Why do we have models?
It’s a very simple question, but have you considered this?
What motivated the first modellers?
Archaeologists have found crude figures from very early civilisations and usually assume these were toys, or worshipped in some way. The modern parallel to Hornby’s earlier models of ‘The Flying Scotsman’ and ‘Mallard’ is self-evident
Egyptian pharaohs were buried with models of chariots and boats which are thought to be for his use in the afterlife. The absence of any Scalextric, or model railway sets may show that they were handed down to the next generation. This lineage presumably ended with Cleopatra, who ‘just didn’t get it’ and these have now been lost as ancient landfill under Cairo.
The Chinese Emperor Qin Shi Huang di’s famous terracotta army was also made for his use after death. To me they look more like a queue of frustrated rail commuters. Maybe they are part of a huge model railway still waiting to be discovered!
But more seriously
So we know that models or toys have been around for millennia. Other than any ritual significance what are they for?
A model of an object can be instructional to either demonstrate or evaluate its form, or function, such as the model aircraft made during the war to allow air-gunners to recognise enemy aircraft, or a wind tunnel model of a racing car.
Modelling allows us to demonstrate our manual skills and individuality to produce an image of what we find attractive or interesting, in a similar way to representational sculpture, or painting.
Models allow you to have an object of desire that most of us, for financial, practical, or just space limitations can not have. This applies to dolls, model Ferraris, a Class 47 diesel train, tanks, planes, etc. The obvious exception to the rule is Pete Waterman, as he can afford an actual locomotive, the model of the locomotive and even the company to make the model locomotive.
Modelling helps us relax and occupy our off-work time. Quite often, but not always, the subjects are a contrast to our daily work, more akin to the job we really want to do or allowing us to revert to a more imaginative state.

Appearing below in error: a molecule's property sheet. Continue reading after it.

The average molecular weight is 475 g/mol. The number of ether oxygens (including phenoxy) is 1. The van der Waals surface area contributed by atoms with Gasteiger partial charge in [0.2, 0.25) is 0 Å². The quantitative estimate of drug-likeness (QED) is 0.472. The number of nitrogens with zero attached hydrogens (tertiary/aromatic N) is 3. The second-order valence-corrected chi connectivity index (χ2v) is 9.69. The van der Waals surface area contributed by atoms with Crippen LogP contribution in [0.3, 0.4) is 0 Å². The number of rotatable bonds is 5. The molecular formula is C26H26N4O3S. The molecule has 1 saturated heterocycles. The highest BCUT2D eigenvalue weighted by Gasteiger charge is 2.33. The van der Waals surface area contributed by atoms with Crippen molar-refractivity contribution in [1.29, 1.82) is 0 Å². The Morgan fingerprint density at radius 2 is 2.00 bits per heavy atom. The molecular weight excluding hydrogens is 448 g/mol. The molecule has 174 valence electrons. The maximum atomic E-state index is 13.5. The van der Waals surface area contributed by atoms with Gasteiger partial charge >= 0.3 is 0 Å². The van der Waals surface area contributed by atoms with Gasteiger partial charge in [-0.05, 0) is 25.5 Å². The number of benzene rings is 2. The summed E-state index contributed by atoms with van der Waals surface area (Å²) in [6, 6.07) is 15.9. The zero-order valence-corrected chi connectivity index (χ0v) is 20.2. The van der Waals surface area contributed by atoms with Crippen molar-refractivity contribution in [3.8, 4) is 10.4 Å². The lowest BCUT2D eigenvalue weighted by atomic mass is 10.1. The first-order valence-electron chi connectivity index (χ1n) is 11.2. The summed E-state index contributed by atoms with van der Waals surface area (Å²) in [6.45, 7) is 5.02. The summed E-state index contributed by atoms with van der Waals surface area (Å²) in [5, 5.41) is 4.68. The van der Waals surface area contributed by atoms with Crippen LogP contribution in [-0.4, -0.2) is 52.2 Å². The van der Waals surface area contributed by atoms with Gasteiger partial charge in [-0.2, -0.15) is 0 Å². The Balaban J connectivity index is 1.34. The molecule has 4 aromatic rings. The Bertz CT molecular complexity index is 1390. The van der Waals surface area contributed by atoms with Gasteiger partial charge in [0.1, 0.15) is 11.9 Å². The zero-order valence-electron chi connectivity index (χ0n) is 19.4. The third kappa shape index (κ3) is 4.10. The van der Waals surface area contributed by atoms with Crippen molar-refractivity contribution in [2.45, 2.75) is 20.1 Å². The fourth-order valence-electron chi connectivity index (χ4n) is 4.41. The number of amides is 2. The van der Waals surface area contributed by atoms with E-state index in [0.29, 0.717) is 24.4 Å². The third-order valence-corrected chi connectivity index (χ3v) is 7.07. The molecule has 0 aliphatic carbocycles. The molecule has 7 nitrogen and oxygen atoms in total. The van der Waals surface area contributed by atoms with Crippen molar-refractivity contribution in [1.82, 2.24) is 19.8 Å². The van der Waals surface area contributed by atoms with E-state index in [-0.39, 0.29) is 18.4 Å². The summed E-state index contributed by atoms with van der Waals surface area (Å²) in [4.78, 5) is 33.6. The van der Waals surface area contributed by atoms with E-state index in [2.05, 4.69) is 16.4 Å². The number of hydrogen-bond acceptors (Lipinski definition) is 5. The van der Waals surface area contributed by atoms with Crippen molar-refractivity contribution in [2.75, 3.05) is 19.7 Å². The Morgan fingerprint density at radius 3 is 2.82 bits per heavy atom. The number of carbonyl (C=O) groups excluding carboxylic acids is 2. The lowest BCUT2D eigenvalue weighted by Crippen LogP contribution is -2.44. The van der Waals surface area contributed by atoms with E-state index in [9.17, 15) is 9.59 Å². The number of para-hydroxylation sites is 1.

Modelling appeals to our sense of nostalgia and even our ego, as modelling allows us to create the world as we would like it. If anyone has ever said ‘when I’m Prime Minister it will be like this…’ with a model railway it can be.
Having started collecting models, it’s not unusual for the obsessive-compulsive part of the psyche to at least partly emerge. It could be collecting all of the subjects of one theme such as this year’s Grand Prix cars, all the items produce by one manufacturer, or all the variations possible of one type of subject such as coal wagons or the Ford Cortina.
Collecting models can be an investment. Pleasure in an object is often advised by experts as the primary reason for purchasing any non-essential item, but some rare models can be extremely valuable. This has been recognised by manufacturers who produce limited editions of items. This is partly self-defeating as the announcement results in the majority of those in the market for this item making sure they get hold of one, preserving it and not being in the market anymore. The reality is that the valuable objects are those that are produced in surprisingly low numbers, were already expensive when originally sold, or have mostly disappeared by decay or destruction. On the whole modelling as an investment is usually just an excuse.
In short, it’s much more than ‘just a bit of fun’, but I hope this hasn’t taken the fun out of it.
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